Don't worry, you will be able to hide the Galaxy S10 camera hole during video playback... somehow

Posted: , by Adrian Diaconescu Adrian Diaconescu

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Don't worry, you will be able to hide the Galaxy S10 camera hole during video playback... somehow
Samsung’s Galaxy S10 announcement may still be several months away, but in the space of less than a week, we already moved from dreaming of a truly bezel-less design with a selfie camera hidden under the “New Infinity” display to realistically expecting an almost full-screen phone sporting a potentially divisive “punch hole” style front shooter cutout.

It also looks like Samsung is leaning towards positioning this notch cutout in the top-left corner, even though you seem to prefer the centered approach. Either way, perhaps we shouldn’t worry too much about the unusual screen hole getting in the way of everyday mobile tasks.

That’s because a new ITHome report (translated) claims the user interface of the Galaxy S10 lineup will be “adjusted” and “adapted” to the “new screen camera design” in a number of key ways.

In addition to “optimized” UI elements like notification icons, status bar signal, time, power, and so on, Samsung is purportedly working on some kind of a camera-hiding trick during video playback.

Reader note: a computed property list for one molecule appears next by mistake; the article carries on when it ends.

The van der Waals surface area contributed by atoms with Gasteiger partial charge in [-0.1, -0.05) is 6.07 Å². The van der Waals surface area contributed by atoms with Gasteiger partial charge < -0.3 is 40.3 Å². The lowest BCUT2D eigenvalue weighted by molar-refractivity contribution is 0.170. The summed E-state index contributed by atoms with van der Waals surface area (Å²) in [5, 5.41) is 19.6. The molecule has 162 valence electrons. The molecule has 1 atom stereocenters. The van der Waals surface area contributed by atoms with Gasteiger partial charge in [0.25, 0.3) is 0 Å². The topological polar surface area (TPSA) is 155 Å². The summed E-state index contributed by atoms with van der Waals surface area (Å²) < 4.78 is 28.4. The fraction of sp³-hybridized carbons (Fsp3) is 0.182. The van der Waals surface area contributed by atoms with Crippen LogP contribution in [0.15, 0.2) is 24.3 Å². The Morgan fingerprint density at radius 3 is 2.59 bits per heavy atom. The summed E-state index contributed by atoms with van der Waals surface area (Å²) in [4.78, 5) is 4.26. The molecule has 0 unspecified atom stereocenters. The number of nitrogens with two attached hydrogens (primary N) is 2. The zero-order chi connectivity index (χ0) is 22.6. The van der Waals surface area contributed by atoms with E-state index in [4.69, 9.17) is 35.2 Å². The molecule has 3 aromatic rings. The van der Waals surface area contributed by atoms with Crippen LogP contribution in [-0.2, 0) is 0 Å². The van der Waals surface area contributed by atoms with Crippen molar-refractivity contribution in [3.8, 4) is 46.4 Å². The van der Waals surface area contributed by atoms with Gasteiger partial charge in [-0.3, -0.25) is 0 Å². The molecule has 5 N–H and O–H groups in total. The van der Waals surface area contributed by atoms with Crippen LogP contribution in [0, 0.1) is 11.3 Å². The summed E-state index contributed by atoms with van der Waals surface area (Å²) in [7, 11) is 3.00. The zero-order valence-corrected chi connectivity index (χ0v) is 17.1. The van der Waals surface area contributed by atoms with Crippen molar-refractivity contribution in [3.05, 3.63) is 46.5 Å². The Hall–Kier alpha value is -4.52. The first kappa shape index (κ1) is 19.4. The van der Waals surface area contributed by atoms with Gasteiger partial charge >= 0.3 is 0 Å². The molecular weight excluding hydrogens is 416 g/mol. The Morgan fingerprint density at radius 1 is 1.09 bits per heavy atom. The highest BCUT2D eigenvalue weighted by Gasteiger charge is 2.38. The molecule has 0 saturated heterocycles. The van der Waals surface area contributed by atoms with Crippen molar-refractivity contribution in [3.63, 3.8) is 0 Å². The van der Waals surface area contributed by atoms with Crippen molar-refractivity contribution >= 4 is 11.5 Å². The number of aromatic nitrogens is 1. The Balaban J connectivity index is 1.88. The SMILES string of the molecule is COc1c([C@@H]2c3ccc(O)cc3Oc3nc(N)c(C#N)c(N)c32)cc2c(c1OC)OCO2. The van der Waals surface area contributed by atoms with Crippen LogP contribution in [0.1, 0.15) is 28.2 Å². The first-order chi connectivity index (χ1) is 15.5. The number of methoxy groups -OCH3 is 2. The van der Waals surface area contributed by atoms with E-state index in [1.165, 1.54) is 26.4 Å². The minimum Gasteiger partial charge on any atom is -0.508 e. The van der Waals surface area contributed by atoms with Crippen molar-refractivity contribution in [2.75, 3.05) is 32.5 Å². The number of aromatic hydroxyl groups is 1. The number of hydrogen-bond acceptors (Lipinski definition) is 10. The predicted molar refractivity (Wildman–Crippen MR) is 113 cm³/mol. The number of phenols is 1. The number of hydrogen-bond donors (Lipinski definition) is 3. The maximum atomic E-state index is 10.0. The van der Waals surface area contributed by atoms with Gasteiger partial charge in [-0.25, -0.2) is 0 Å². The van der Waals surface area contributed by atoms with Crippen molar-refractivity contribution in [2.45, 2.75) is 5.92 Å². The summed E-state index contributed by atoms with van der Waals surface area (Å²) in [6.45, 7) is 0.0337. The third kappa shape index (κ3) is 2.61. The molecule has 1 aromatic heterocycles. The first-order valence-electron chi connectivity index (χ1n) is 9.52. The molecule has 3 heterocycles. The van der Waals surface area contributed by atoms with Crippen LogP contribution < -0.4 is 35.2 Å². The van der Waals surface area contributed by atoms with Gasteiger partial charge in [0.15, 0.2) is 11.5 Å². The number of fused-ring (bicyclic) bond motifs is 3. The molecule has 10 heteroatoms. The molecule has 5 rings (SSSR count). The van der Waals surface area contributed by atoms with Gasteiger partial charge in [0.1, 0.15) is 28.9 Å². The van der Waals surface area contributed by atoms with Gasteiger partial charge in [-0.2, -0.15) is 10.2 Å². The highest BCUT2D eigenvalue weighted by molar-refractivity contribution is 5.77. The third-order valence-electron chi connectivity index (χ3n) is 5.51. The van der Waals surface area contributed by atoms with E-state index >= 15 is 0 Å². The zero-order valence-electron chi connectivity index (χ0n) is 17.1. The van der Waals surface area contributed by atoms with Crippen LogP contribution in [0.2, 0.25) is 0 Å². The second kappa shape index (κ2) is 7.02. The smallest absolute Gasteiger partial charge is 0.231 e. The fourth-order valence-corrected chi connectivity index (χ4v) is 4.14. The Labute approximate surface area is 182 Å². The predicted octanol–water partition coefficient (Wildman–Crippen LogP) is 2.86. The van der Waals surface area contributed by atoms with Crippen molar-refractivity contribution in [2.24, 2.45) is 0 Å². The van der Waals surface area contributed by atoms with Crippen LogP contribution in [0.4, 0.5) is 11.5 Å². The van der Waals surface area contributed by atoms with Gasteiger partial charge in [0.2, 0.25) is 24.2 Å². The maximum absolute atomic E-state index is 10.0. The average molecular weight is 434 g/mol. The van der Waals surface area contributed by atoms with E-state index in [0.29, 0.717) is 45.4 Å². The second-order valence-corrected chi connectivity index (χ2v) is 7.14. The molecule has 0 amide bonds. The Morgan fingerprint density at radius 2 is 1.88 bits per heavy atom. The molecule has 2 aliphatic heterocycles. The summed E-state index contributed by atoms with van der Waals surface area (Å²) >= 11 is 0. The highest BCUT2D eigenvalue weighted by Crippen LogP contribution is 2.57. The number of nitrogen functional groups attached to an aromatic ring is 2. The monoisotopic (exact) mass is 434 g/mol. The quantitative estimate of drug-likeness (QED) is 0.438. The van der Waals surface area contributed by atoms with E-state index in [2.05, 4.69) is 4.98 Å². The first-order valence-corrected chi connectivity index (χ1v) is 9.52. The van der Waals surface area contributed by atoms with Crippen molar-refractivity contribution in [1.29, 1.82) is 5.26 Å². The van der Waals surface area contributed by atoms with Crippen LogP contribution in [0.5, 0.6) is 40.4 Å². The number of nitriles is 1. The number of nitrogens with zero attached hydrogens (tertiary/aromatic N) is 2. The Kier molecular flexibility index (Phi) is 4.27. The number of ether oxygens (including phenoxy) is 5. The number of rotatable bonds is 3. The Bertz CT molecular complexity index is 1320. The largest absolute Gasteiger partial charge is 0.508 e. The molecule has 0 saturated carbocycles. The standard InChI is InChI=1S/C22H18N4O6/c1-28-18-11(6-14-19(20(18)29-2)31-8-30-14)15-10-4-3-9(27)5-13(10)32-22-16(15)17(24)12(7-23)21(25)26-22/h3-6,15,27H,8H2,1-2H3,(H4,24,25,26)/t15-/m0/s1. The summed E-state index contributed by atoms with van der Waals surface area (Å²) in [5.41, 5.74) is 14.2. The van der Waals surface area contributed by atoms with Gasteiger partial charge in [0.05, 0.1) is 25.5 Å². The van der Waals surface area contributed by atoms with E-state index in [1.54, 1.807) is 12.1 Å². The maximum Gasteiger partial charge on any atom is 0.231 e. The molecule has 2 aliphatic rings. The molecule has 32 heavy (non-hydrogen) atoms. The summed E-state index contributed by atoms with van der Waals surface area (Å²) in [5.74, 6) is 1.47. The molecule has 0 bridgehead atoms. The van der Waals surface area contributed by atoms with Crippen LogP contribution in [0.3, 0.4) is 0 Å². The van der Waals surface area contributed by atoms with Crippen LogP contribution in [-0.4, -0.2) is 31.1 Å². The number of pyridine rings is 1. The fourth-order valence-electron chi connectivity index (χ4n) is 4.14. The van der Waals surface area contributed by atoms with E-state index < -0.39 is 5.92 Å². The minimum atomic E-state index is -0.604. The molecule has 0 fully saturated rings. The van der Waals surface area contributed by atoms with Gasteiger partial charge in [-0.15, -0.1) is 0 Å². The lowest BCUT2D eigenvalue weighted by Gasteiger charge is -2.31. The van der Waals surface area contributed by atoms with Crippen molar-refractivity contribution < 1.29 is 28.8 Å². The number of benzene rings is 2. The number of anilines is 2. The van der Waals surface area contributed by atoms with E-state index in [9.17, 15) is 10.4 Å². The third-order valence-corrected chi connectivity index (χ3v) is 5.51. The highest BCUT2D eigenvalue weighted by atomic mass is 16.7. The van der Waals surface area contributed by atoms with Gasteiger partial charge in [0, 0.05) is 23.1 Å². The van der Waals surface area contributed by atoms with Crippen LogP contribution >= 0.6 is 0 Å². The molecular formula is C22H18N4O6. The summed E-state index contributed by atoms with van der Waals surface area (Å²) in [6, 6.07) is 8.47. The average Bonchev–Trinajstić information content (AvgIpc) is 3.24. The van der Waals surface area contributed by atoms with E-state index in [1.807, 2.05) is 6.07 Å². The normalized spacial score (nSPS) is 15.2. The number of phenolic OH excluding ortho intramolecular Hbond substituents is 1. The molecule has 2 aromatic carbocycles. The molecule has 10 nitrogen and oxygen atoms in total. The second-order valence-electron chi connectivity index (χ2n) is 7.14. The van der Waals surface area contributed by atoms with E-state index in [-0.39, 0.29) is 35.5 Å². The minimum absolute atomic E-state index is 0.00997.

That’s obviously not what we had in mind when producing our mouth-watering Galaxy S10 concept renders with a hidden selfie cam, but if Samsung manages to pull that off using entirely software features (somehow), the recent “Infinity-O” hate is likely to subside.

While it’s clearly not the same thing as camouflaging a “punch hole”, Android device manufacturers have been “hiding” wide notches for quite some time now by blacking out the screen real estate around them... and essentially defeating the very purpose of the notch.

We look forward to seeing exactly what workaround Samsung will be able to devise. In the meantime, a DPSS (diode-pumped solid-state) laser is said to be used for the actual screen-punching operation. To be honest, we have no idea what that is (and its Wikipedia page is not exactly helpful), but it sure sounds cool.

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